Ophthalmic Surgery, Lasers and Imaging Retina

Case Report 

Bilateral Annular Isolated Choroidal Melanocytosis

Kevin D. Heinze, BS; Hakan Demirci, MD; Victor M. Elner, MD, PhD

Abstract

The authors present a unique case of bilateral isolated choroidal melanocytosis in an annular pattern that, to our knowledge, has not previously been described. A 44-year-old asymptomatic American Indian woman presented with bilateral choroidal hyperpigmentation in an annular pattern for 12 clock hours around the peripheral retina. No other uveal, scleral, or cutaneous hyperpigmentation was observed. Optical coherence tomography did not demonstrate choroidal thickening or subretinal fluid. The diagnosis of bilateral isolated choroidal melanocytosis was made. Long-term follow-up of this patient and other cases described in the literature is necessary to determine the malignant potential of these lesions.

[Ophthalmic Surg Lasers Imaging Retina. 2019;50:e74–e76.]

Abstract

The authors present a unique case of bilateral isolated choroidal melanocytosis in an annular pattern that, to our knowledge, has not previously been described. A 44-year-old asymptomatic American Indian woman presented with bilateral choroidal hyperpigmentation in an annular pattern for 12 clock hours around the peripheral retina. No other uveal, scleral, or cutaneous hyperpigmentation was observed. Optical coherence tomography did not demonstrate choroidal thickening or subretinal fluid. The diagnosis of bilateral isolated choroidal melanocytosis was made. Long-term follow-up of this patient and other cases described in the literature is necessary to determine the malignant potential of these lesions.

[Ophthalmic Surg Lasers Imaging Retina. 2019;50:e74–e76.]

Introduction

Isolated choroidal melanocytosis was first reported by Augsburger et al., who described the presence of unilateral patchy regions of choroidal melanocytic hyperpigmentation in 11 Caucasian individuals without scleral or cutaneous pigmentation.1 Only five cases of bilateral isolated choroidal melanocytosis have been documented. Of these, only one case has had more than 8 clock hours of choroidal involvement. We report a unique case of diffuse bilateral isolated choroidal melanocytosis presenting as confluent annular pigmentation and the only American Indian woman who has been reported with this condition.

Case Report

A 44-year-old American Indian woman was referred for evaluation of abnormal choroidal hyperpigmentation first noted on routine exam 2 years prior. On presentation, she reported blurred vision of the left eye but was otherwise asymptomatic. Her medical history was remarkable for rheumatoid arthritis with dry eyes, for which she had been treated with hydroxychloroquine and later etanercept.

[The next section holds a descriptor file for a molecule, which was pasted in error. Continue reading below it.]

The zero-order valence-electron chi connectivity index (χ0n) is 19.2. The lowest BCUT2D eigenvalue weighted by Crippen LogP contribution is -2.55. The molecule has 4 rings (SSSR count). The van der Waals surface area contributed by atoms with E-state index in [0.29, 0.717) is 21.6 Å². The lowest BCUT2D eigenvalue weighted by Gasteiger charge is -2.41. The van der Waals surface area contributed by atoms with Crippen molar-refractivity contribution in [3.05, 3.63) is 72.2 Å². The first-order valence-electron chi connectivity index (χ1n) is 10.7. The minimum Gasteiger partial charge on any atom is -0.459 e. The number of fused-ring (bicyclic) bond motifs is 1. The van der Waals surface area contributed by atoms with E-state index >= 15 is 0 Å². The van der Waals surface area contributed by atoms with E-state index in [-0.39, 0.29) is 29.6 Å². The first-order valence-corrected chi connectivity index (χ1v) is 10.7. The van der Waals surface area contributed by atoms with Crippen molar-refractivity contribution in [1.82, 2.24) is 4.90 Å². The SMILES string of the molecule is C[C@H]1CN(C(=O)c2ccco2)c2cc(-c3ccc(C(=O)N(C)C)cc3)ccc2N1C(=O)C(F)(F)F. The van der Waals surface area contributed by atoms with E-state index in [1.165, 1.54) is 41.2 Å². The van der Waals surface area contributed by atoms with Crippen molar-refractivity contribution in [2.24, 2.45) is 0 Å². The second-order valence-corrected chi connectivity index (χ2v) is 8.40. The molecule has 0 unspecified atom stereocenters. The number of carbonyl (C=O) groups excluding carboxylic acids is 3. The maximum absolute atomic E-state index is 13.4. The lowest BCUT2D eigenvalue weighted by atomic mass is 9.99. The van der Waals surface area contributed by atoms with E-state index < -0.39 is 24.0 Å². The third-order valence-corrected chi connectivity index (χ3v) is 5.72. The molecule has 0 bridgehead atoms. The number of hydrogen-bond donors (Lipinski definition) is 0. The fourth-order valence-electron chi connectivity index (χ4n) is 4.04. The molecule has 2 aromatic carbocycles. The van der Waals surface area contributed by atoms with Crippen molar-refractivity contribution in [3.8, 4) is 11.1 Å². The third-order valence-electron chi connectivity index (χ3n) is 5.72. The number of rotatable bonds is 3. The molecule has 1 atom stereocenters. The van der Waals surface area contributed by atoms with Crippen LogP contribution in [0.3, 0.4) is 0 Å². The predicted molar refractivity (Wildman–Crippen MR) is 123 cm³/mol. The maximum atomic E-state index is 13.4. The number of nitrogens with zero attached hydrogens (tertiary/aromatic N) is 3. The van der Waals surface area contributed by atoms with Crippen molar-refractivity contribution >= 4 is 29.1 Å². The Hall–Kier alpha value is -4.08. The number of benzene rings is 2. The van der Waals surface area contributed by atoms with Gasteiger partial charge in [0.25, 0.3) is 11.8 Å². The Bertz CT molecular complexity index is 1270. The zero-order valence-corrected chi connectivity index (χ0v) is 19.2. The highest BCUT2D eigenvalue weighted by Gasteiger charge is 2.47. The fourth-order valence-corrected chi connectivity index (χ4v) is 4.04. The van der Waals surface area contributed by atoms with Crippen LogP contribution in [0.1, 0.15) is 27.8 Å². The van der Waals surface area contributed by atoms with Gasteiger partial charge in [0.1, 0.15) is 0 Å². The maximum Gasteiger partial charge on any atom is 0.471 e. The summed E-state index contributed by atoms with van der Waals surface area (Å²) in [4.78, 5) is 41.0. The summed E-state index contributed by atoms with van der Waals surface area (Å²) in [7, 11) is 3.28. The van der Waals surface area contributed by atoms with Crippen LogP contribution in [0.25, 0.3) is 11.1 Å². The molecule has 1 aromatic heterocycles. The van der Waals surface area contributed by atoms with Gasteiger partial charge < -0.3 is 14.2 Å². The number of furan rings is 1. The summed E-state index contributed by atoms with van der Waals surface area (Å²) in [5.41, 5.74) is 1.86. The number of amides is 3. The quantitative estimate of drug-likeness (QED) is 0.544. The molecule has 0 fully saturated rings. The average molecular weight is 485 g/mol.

On examination, visual acuity (VA) was 20/15 in the right eye and 20/60 in the left eye. No hyperpigmentation of skin, conjunctiva, sclera, or iris was observed. There was diffuse superficial punctate keratopathy across the left cornea that accounted for decreased VA. External and slit-lamp exam were unremarkable. Dilated fundus examination revealed bilateral melanocytic choroidal hyperpigmentation that extended in a continuous annular pattern for 12 clock hours around the peripheral retina. Hyperpigmented regions did not involve the macula, and there was no overlying drusen or orange pigmentation. Fundus autofluorescence imaging did not reveal autofluorescence in either eye, and fluorescein angiography revealed a normal angiographic pattern in both eyes without hyperfluorescence in pigmented regions. Optical coherence tomography of the pigmented regions in both eyes did not demonstrate significant choroidal thickening or subretinal fluid, and overlying retinal layers appeared normal. No hydroxychloroquine toxicity was seen. Ultrasound of the eyes did not show any evidence of choroidal thickening or mass (Figure 1).

Color fundus photographs demonstrated diffuse bilateral choroidal hyperpigmentation in an annular pattern (A, B). Fundus autofluorescence imaging demonstrated a lack of retinal autofluorescence (C, D). Fluorescein angiograms displayed normal vessel patterns without hyperfluorescence in pigmented regions (E, F). Optical coherence tomography of the peripheral retina showed normal choroidal thickness and architecture in both affected and unaffected regions. The overlying retina appeared normal, and there is no subretinal fluid (G, H).

Figure 1.

Color fundus photographs demonstrated diffuse bilateral choroidal hyperpigmentation in an annular pattern (A, B). Fundus autofluorescence imaging demonstrated a lack of retinal autofluorescence (C, D). Fluorescein angiograms displayed normal vessel patterns without hyperfluorescence in pigmented regions (E, F). Optical coherence tomography of the peripheral retina showed normal choroidal thickness and architecture in both affected and unaffected regions. The overlying retina appeared normal, and there is no subretinal fluid (G, H).

Discussion